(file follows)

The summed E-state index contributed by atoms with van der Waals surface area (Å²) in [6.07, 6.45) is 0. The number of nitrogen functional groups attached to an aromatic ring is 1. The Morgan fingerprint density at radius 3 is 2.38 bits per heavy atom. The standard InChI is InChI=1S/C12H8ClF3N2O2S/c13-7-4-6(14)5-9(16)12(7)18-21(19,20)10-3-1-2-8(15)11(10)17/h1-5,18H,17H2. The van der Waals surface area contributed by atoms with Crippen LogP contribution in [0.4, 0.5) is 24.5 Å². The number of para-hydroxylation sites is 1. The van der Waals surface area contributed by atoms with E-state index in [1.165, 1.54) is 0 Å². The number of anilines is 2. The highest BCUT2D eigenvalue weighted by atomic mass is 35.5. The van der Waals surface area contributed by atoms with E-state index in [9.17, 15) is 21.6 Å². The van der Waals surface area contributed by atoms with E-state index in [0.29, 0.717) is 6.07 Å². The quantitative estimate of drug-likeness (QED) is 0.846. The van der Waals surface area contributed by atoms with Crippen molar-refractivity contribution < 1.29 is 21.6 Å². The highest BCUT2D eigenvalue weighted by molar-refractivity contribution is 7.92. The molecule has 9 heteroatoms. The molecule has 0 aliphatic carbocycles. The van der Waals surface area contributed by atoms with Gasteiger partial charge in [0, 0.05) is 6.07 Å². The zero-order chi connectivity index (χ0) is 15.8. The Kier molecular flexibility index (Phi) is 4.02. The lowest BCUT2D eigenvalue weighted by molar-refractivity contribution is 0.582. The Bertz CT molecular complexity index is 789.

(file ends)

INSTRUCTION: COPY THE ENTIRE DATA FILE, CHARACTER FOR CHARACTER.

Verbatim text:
The summed E-state index contributed by atoms with van der Waals surface area (Å²) in [6.07, 6.45) is 0. The number of nitrogen functional groups attached to an aromatic ring is 1. The Morgan fingerprint density at radius 3 is 2.38 bits per heavy atom. The standard InChI is InChI=1S/C12H8ClF3N2O2S/c13-7-4-6(14)5-9(16)12(7)18-21(19,20)10-3-1-2-8(15)11(10)17/h1-5,18H,17H2. The van der Waals surface area contributed by atoms with Crippen LogP contribution in [0.4, 0.5) is 24.5 Å². The number of para-hydroxylation sites is 1. The van der Waals surface area contributed by atoms with E-state index in [1.165, 1.54) is 0 Å². The number of anilines is 2. The highest BCUT2D eigenvalue weighted by atomic mass is 35.5. The van der Waals surface area contributed by atoms with E-state index in [9.17, 15) is 21.6 Å². The van der Waals surface area contributed by atoms with E-state index in [0.29, 0.717) is 6.07 Å². The quantitative estimate of drug-likeness (QED) is 0.846. The van der Waals surface area contributed by atoms with Crippen molar-refractivity contribution < 1.29 is 21.6 Å². The highest BCUT2D eigenvalue weighted by molar-refractivity contribution is 7.92. The molecule has 9 heteroatoms. The molecule has 0 aliphatic carbocycles. The van der Waals surface area contributed by atoms with Gasteiger partial charge in [0, 0.05) is 6.07 Å². The zero-order chi connectivity index (χ0) is 15.8. The Kier molecular flexibility index (Phi) is 4.02. The lowest BCUT2D eigenvalue weighted by molar-refractivity contribution is 0.582. The Bertz CT molecular complexity index is 789.